Hiding memory access patterns is required for secure computation, but remains prohibitively expensive for many interesting applications. Prior work has either developed custom algorithms that minimize the need for data-dependant memory access, or proposed the use of Oblivious RAM (ORAM) to provide a general-purpose solution. However, most ORAMs are designed for clientserver scenarios, and provide only asymptotic benefits in secure computation. Even the best prior schemes show concrete benefits over na´ve linear scan only for array sizes greater than 100. This immediately implies each ORAM access is 100 times slower than a single access at a known location. Even then, prior evaluations ignore the substantial initialization cost of existing schemes.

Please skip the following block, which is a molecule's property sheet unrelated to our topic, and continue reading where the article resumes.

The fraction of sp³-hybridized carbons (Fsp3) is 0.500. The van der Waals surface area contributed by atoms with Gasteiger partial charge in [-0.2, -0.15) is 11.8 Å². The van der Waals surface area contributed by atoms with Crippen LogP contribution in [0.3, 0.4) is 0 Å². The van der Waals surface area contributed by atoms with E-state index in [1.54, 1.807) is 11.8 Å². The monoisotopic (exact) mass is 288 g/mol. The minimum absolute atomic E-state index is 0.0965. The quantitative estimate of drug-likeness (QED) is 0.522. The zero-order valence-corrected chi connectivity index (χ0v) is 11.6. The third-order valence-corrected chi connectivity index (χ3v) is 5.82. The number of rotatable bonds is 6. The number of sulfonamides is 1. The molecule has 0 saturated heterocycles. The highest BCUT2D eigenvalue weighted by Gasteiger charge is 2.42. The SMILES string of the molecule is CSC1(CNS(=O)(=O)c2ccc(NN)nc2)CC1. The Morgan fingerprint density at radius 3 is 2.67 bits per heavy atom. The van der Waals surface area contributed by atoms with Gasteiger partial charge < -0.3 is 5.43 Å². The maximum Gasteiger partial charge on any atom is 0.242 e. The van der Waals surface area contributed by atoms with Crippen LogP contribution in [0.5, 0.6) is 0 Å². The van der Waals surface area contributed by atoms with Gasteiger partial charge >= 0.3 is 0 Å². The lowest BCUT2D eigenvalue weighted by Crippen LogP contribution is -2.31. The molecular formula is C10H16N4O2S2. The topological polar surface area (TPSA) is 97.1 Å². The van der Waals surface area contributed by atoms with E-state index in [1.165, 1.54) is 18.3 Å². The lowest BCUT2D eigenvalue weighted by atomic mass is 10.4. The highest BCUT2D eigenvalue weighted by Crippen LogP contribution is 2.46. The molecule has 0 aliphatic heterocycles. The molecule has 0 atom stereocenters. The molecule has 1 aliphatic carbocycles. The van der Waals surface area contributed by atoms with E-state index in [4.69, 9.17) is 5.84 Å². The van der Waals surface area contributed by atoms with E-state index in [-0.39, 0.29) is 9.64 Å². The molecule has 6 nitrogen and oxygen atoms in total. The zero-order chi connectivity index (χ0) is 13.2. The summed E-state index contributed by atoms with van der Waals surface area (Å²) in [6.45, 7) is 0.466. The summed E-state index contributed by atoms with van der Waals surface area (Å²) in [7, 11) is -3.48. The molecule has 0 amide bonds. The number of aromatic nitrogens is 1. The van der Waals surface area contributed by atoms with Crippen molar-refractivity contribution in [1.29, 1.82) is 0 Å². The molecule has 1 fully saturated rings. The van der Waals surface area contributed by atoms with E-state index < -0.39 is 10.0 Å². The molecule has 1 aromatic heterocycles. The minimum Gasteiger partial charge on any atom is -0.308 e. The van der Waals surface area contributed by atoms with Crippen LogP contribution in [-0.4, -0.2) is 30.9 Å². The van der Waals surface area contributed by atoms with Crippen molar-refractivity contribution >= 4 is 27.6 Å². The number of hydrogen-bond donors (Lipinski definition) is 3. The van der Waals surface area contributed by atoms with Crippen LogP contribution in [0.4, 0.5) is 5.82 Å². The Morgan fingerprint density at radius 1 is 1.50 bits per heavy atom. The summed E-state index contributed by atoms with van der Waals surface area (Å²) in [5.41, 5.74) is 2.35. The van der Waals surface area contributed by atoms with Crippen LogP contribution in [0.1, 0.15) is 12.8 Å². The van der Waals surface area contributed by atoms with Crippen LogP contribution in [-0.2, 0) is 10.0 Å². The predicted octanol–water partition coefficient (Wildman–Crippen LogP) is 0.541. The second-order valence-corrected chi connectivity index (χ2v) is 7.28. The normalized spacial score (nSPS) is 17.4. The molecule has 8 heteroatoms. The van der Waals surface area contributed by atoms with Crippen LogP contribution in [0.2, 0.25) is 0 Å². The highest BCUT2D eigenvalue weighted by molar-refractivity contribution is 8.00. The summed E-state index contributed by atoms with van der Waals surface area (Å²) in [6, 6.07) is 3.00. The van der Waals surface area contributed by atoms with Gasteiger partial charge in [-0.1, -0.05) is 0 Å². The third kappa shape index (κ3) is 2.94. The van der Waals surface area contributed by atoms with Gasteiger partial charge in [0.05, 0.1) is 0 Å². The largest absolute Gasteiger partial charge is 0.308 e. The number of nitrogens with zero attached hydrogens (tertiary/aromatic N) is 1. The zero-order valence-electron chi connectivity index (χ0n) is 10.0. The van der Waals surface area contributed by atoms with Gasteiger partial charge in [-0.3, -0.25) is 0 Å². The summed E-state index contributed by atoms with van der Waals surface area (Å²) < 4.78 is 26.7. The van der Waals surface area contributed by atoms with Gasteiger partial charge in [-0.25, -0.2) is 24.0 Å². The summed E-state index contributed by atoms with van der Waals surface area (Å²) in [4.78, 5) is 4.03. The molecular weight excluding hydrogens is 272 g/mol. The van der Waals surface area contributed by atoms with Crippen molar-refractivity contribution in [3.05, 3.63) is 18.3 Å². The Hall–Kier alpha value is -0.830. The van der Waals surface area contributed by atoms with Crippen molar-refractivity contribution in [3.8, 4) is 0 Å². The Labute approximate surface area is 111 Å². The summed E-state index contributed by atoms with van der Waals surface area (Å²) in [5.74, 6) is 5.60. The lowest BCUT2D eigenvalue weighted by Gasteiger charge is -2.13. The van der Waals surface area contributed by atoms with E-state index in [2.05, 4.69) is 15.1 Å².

We show how the classical square-root ORAM of Goldreich and Ostrovsky can be modified to overcome these problems, even though it is asymptotically worse than the best known schemes. Specifically, we show a design that has over 100 times lower initialization cost, and provides benefits over linear scan for just 8 blocks of data. For all benchmark applications we tried, including Gale-Shapley stable matching and the scrypt key derivation function, our scheme outperforms alternate approaches across a wide range of parameters, often by several orders of magnitude.
Paper[PDF, 17 pages]
David Evans - Publications
University of Virginia
Department of Computer Science